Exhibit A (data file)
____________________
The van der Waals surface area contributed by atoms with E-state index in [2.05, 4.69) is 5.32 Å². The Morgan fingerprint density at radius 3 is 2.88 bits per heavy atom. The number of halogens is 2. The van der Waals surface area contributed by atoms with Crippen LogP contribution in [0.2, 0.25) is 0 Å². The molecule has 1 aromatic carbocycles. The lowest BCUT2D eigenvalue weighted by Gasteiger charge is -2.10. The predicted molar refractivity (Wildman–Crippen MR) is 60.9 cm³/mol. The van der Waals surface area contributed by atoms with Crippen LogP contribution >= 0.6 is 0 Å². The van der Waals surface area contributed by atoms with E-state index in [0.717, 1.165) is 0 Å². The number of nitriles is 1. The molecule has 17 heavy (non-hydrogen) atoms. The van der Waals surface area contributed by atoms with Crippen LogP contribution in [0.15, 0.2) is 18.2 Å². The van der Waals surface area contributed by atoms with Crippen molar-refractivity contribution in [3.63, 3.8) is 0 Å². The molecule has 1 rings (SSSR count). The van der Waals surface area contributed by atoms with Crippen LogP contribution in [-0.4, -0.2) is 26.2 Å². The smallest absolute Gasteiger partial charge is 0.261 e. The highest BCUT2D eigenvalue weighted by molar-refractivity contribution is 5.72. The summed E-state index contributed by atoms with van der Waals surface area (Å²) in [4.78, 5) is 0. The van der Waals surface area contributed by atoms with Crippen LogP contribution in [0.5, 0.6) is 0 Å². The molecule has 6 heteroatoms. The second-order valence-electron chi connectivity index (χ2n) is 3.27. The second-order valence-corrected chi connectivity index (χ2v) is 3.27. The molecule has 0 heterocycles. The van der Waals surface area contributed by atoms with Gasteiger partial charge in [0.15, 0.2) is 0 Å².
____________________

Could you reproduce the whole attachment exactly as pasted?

The van der Waals surface area contributed by atoms with E-state index in [2.05, 4.69) is 5.32 Å². The Morgan fingerprint density at radius 3 is 2.88 bits per heavy atom. The number of halogens is 2. The van der Waals surface area contributed by atoms with Crippen LogP contribution in [0.2, 0.25) is 0 Å². The molecule has 1 aromatic carbocycles. The lowest BCUT2D eigenvalue weighted by Gasteiger charge is -2.10. The predicted molar refractivity (Wildman–Crippen MR) is 60.9 cm³/mol. The van der Waals surface area contributed by atoms with Crippen LogP contribution >= 0.6 is 0 Å². The van der Waals surface area contributed by atoms with E-state index in [0.717, 1.165) is 0 Å². The number of nitriles is 1. The molecule has 17 heavy (non-hydrogen) atoms. The van der Waals surface area contributed by atoms with Crippen LogP contribution in [0.15, 0.2) is 18.2 Å². The van der Waals surface area contributed by atoms with Crippen molar-refractivity contribution in [3.63, 3.8) is 0 Å². The molecule has 1 rings (SSSR count). The van der Waals surface area contributed by atoms with Crippen LogP contribution in [-0.4, -0.2) is 26.2 Å². The smallest absolute Gasteiger partial charge is 0.261 e. The highest BCUT2D eigenvalue weighted by molar-refractivity contribution is 5.72. The summed E-state index contributed by atoms with van der Waals surface area (Å²) in [4.78, 5) is 0. The van der Waals surface area contributed by atoms with Crippen LogP contribution in [0.5, 0.6) is 0 Å². The molecule has 6 heteroatoms. The second-order valence-electron chi connectivity index (χ2n) is 3.27. The second-order valence-corrected chi connectivity index (χ2v) is 3.27. The molecule has 0 heterocycles. The van der Waals surface area contributed by atoms with Gasteiger partial charge in [0.15, 0.2) is 0 Å².